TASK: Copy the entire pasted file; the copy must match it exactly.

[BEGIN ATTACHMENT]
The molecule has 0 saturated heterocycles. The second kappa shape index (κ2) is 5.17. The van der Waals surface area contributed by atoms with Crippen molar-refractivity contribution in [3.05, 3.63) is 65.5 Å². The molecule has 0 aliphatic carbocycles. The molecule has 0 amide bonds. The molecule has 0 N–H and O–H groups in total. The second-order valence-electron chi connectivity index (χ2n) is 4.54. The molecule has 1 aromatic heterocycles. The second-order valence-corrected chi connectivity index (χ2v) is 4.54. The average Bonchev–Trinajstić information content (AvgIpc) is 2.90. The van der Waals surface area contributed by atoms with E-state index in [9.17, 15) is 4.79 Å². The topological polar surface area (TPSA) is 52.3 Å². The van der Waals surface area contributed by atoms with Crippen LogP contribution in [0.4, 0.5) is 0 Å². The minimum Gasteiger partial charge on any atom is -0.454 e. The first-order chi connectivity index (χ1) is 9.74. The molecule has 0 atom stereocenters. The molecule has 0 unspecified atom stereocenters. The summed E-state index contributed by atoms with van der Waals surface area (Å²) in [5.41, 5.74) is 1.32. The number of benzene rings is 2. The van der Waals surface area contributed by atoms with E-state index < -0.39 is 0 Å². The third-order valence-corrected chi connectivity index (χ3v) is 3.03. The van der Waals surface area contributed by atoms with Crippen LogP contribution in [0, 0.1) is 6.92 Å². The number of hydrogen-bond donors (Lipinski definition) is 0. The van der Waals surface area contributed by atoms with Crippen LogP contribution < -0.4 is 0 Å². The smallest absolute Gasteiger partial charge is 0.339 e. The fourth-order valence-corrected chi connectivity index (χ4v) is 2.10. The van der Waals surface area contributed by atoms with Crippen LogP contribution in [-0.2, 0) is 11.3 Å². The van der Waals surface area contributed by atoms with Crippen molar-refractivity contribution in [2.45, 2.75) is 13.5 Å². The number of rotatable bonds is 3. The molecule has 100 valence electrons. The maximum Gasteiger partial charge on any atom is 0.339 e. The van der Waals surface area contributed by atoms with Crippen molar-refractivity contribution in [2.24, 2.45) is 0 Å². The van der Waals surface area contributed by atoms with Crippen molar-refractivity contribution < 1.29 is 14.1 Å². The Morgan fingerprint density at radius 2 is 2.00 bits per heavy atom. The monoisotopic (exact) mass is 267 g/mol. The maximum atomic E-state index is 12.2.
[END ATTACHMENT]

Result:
The molecule has 0 saturated heterocycles. The second kappa shape index (κ2) is 5.17. The van der Waals surface area contributed by atoms with Crippen molar-refractivity contribution in [3.05, 3.63) is 65.5 Å². The molecule has 0 aliphatic carbocycles. The molecule has 0 amide bonds. The molecule has 0 N–H and O–H groups in total. The second-order valence-electron chi connectivity index (χ2n) is 4.54. The molecule has 1 aromatic heterocycles. The second-order valence-corrected chi connectivity index (χ2v) is 4.54. The average Bonchev–Trinajstić information content (AvgIpc) is 2.90. The van der Waals surface area contributed by atoms with E-state index in [9.17, 15) is 4.79 Å². The topological polar surface area (TPSA) is 52.3 Å². The van der Waals surface area contributed by atoms with Crippen LogP contribution in [0.4, 0.5) is 0 Å². The minimum Gasteiger partial charge on any atom is -0.454 e. The first-order chi connectivity index (χ1) is 9.74. The molecule has 0 atom stereocenters. The molecule has 0 unspecified atom stereocenters. The summed E-state index contributed by atoms with van der Waals surface area (Å²) in [5.41, 5.74) is 1.32. The number of benzene rings is 2. The van der Waals surface area contributed by atoms with E-state index < -0.39 is 0 Å². The third-order valence-corrected chi connectivity index (χ3v) is 3.03. The van der Waals surface area contributed by atoms with Crippen LogP contribution in [0, 0.1) is 6.92 Å². The number of hydrogen-bond donors (Lipinski definition) is 0. The van der Waals surface area contributed by atoms with Crippen LogP contribution < -0.4 is 0 Å². The smallest absolute Gasteiger partial charge is 0.339 e. The fourth-order valence-corrected chi connectivity index (χ4v) is 2.10. The van der Waals surface area contributed by atoms with Crippen LogP contribution in [-0.2, 0) is 11.3 Å². The van der Waals surface area contributed by atoms with Crippen molar-refractivity contribution in [2.45, 2.75) is 13.5 Å². The number of rotatable bonds is 3. The molecule has 100 valence electrons. The maximum Gasteiger partial charge on any atom is 0.339 e. The van der Waals surface area contributed by atoms with Crippen molar-refractivity contribution in [2.24, 2.45) is 0 Å². The van der Waals surface area contributed by atoms with Crippen molar-refractivity contribution < 1.29 is 14.1 Å². The Morgan fingerprint density at radius 2 is 2.00 bits per heavy atom. The monoisotopic (exact) mass is 267 g/mol. The maximum atomic E-state index is 12.2.